Kass, M., Janke, C., Connatser, R., Lewis, S. et al., "Compatibility Assessment of Elastomeric Infrastructure Materials with Neat Diesel and a Diesel Blend Containing 20 Percent Fast Pyrolysis Bio-oil," SAE Int. J. Fuels Lubr. 8(1):50-61, 2015, doi:10.4271/2015-01-0888.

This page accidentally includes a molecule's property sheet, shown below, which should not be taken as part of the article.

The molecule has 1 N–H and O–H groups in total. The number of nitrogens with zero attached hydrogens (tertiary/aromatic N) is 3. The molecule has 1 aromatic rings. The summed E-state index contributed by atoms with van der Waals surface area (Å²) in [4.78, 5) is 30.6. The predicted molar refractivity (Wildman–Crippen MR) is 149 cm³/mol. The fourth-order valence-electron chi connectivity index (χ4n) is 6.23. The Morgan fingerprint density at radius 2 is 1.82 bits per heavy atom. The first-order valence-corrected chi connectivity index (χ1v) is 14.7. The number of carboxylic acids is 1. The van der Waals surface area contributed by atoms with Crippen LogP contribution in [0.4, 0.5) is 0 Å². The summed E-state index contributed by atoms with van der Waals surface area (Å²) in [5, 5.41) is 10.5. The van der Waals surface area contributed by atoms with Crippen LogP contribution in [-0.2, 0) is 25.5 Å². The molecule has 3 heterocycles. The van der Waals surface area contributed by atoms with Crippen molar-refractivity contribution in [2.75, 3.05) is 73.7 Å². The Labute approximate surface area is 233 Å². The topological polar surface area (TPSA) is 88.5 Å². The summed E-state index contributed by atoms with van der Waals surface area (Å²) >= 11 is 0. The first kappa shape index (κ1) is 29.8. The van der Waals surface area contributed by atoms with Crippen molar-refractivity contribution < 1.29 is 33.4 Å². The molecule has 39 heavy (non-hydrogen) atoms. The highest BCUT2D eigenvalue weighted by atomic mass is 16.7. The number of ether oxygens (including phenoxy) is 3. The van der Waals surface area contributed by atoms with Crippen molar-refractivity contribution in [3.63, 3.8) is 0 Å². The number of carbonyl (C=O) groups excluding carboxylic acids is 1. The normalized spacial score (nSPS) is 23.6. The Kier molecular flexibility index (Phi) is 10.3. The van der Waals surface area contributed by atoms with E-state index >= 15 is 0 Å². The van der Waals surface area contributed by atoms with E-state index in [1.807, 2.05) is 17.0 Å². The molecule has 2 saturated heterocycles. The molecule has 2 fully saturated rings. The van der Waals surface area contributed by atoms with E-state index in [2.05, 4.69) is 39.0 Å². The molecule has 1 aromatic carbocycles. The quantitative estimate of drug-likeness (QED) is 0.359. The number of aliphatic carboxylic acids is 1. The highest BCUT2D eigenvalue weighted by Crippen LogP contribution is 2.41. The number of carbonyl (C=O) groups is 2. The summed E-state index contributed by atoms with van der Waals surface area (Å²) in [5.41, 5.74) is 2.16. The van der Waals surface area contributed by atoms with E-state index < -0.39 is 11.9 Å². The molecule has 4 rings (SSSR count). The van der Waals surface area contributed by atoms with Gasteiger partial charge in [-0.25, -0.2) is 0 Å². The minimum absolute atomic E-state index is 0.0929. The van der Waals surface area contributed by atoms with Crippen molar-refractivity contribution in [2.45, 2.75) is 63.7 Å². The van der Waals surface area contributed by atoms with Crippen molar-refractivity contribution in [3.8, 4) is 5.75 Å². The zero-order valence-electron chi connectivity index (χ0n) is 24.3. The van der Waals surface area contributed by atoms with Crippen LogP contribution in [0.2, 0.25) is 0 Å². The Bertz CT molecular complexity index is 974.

The compatibility of elastomer materials used in fuel storage and dispensing applications was determined for an off-highway diesel fuel and a blend containing 20% bio-oil (Bio20) derived from a fast pyrolysis process. (This fuel blend is not to be confused with B20, which is a blend of diesel fuel with 20% biodiesel.) The elastomer types evaluated in this study included fluorocarbon, fluorosilicone, acrylonitrile rubber (NBR), styrene butadiene rubber (SBR), polyurethane, neoprene, and silicone. All of these elastomer types are used in sealing applications, but some, like the nitrile rubbers are also common hose materials. The elastomer specimens were exposed to the two fuel types for 4 weeks at 60°C. After measuring the wetted volume and hardness, the specimens were dried for 65 hours at 60°C and then remeasured. A solubility analysis was performed to better understand the performance of plastic materials in fuel blends composed of bio-oil and diesel.All of the elastomers exhibited higher solubility (volume swell) with the Bio20 fuel blend consistent with a solubility assessment. However, many of the elastomers (except neoprene, SBR, and silicone) exhibited very little swelling with exposure to the baseline diesel which was not predicted in the solubility study. When dried, those elastomer specimens that swelled when immersed in the test fuel, remained swollen (albeit to a lesser degree) when dried. All of the elastomers showed the highest extent of swelling with Bio20 (even when compared to specimens exposed to ethanol-blended gasoline test fuels). The lone exception was silicone which exhibited lowered volume expansion in diesel and Bio20 than in ethanol-blended gasoline. Even fluorocarbon, which is rated as highly compatible in most fuel types, swelled over 60% when exposed to Bio20. The bio-oil used in this study, like most bio-oils contained appreciable levels of ketones and phenols. The compounds are notorious solvents for many elastomers and likely contributed to the observed volume expansions.